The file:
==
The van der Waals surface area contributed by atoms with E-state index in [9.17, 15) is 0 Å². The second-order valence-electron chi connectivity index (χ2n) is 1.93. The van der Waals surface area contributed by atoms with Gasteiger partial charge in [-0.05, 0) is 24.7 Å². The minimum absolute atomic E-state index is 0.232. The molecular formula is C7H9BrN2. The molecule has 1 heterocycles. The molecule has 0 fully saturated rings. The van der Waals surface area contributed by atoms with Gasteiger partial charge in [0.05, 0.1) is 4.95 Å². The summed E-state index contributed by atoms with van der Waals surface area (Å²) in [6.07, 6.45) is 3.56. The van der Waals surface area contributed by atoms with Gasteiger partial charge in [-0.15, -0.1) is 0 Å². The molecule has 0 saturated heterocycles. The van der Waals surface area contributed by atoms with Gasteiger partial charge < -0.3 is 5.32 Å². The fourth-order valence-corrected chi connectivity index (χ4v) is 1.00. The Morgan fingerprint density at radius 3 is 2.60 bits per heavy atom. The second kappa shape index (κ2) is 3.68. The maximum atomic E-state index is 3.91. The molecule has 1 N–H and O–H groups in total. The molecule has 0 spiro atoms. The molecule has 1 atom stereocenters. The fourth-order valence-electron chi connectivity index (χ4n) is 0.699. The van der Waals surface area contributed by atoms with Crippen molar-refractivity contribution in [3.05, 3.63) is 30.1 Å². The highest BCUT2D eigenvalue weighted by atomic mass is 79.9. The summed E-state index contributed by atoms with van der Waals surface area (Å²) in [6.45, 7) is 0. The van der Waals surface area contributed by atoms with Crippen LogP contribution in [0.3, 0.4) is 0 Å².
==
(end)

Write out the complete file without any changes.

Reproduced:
The van der Waals surface area contributed by atoms with E-state index in [9.17, 15) is 0 Å². The second-order valence-electron chi connectivity index (χ2n) is 1.93. The van der Waals surface area contributed by atoms with Gasteiger partial charge in [-0.05, 0) is 24.7 Å². The minimum absolute atomic E-state index is 0.232. The molecular formula is C7H9BrN2. The molecule has 1 heterocycles. The molecule has 0 fully saturated rings. The van der Waals surface area contributed by atoms with Gasteiger partial charge in [0.05, 0.1) is 4.95 Å². The summed E-state index contributed by atoms with van der Waals surface area (Å²) in [6.07, 6.45) is 3.56. The van der Waals surface area contributed by atoms with Gasteiger partial charge in [-0.15, -0.1) is 0 Å². The molecule has 0 saturated heterocycles. The van der Waals surface area contributed by atoms with Gasteiger partial charge < -0.3 is 5.32 Å². The fourth-order valence-corrected chi connectivity index (χ4v) is 1.00. The Morgan fingerprint density at radius 3 is 2.60 bits per heavy atom. The second kappa shape index (κ2) is 3.68. The maximum atomic E-state index is 3.91. The molecule has 1 N–H and O–H groups in total. The molecule has 0 spiro atoms. The molecule has 1 atom stereocenters. The fourth-order valence-electron chi connectivity index (χ4n) is 0.699. The van der Waals surface area contributed by atoms with Crippen molar-refractivity contribution in [3.05, 3.63) is 30.1 Å². The highest BCUT2D eigenvalue weighted by atomic mass is 79.9. The summed E-state index contributed by atoms with van der Waals surface area (Å²) in [6.45, 7) is 0. The van der Waals surface area contributed by atoms with Crippen LogP contribution in [0.3, 0.4) is 0 Å².